3. Transfer container checkpoint
  4. Final sync of the filesystem
  5. Restart container on the remote system

 

The downtime for the container in this scenario is between step 2 and step
5 and depends on the used memory of the processes inside the container. The goal of pre-copy migration is to dump the memory of the container and transfer it to the remote destination while the container keeps on running and doing a final dump with only the memory pages that changed since the last pre-dump (more about process migration optimization theories).

Back to LXD: At the end of the day I had a very rough (and very hardcoded) first pre-copy migration implementation ready and I kept working on it until it was ready to be submitted upstream. The pull request has already been merged upstream and now LXD supports pre-copy migration.

As not all architecture/kernel/criu combinations support pre-copy migration it has to be turned on manually right now, but we already discussed adding pre-copy support detection to LXC. To tell LXD to use pre-copy migration, the parameter ‘migration.incremental.memory’ needs to be set to ‘true’. Once that is done and if LXD is instructed to migrate a container the following will happen:

  • Initial sync of the filesystem
  • Start pre-copy checkpointing loop using CRIU
    • Check if maximum number pre-copy iterations has been reached
    • Check if threshold of unchanged memory pages has been reached
    • Transfer container checkpoint
    • Continue pre-copy checkpointing loop if neither of those conditions is true
  • Final container delta checkpoint using CRIU
  • Transfer final delta checkpoint
  • Final sync of the filesystem
  • Restart container on the remote system

So instead of doing a single checkpoint and transferring it, there are now multiple pre-copy checkpoints and the container keeps on running during those transfers. The container is only suspended during the last delta checkpoint and the transfer of the last delta checkpoint. In many cases this reduces the container downtime during migration, but there is the possibility that pre-copy migration also increases the container downtime during migration. This depends (as always) on the workload.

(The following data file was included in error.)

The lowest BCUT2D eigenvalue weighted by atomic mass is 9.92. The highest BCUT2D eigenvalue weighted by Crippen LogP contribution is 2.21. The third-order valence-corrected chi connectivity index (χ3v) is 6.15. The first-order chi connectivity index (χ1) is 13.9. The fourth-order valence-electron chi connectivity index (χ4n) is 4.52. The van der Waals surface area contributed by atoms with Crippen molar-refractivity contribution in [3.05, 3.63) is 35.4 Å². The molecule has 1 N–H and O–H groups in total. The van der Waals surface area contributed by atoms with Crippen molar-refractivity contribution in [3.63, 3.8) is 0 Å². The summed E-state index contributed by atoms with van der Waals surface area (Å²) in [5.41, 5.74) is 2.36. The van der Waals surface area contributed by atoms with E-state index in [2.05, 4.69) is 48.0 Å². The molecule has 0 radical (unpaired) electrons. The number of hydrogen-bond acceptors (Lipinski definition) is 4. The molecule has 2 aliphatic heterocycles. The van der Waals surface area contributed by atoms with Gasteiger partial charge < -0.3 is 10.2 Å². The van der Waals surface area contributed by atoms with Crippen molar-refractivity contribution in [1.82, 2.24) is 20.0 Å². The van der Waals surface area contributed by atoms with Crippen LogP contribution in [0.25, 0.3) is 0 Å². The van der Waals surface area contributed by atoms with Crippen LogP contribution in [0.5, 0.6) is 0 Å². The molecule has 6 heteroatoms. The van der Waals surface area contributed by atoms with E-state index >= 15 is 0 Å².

To control how many pre-copy iterations LXD does there are two additional variables:

  1. migration.incremental.memory.iterations (defaults to 10)
  2. migration.incremental.memory.goal (defaults to 70%)

The first variable (iterations) is used to tell LXD how many pre-copy iterations it should do before doing the final dump and the second variable (goal) is used to tell LXD the percentage of pre-copied memory pages that should not change between pre-copy iterations before doing the final dump.

So LXD, in the default configuration, does either 10 pre-copy iterations before doing the final migration or the final migration is triggered when at least 70% of the memory pages have been transferred by the last pre-copy iteration.

Now that this pull request is merged and if pre-copy migration is enabled a lxc move <container> <remote>:<container> should live migrate the container with a reduced downtime.

I want to thank Christian for the collaboration on getting CRIU’s pre-copy support into LXD, Tycho for his work preparing LXC and LXD to support migration so nicely and the developers of p.haul for the ideas how to implement pre-copy container migration. Next step: lazy migration.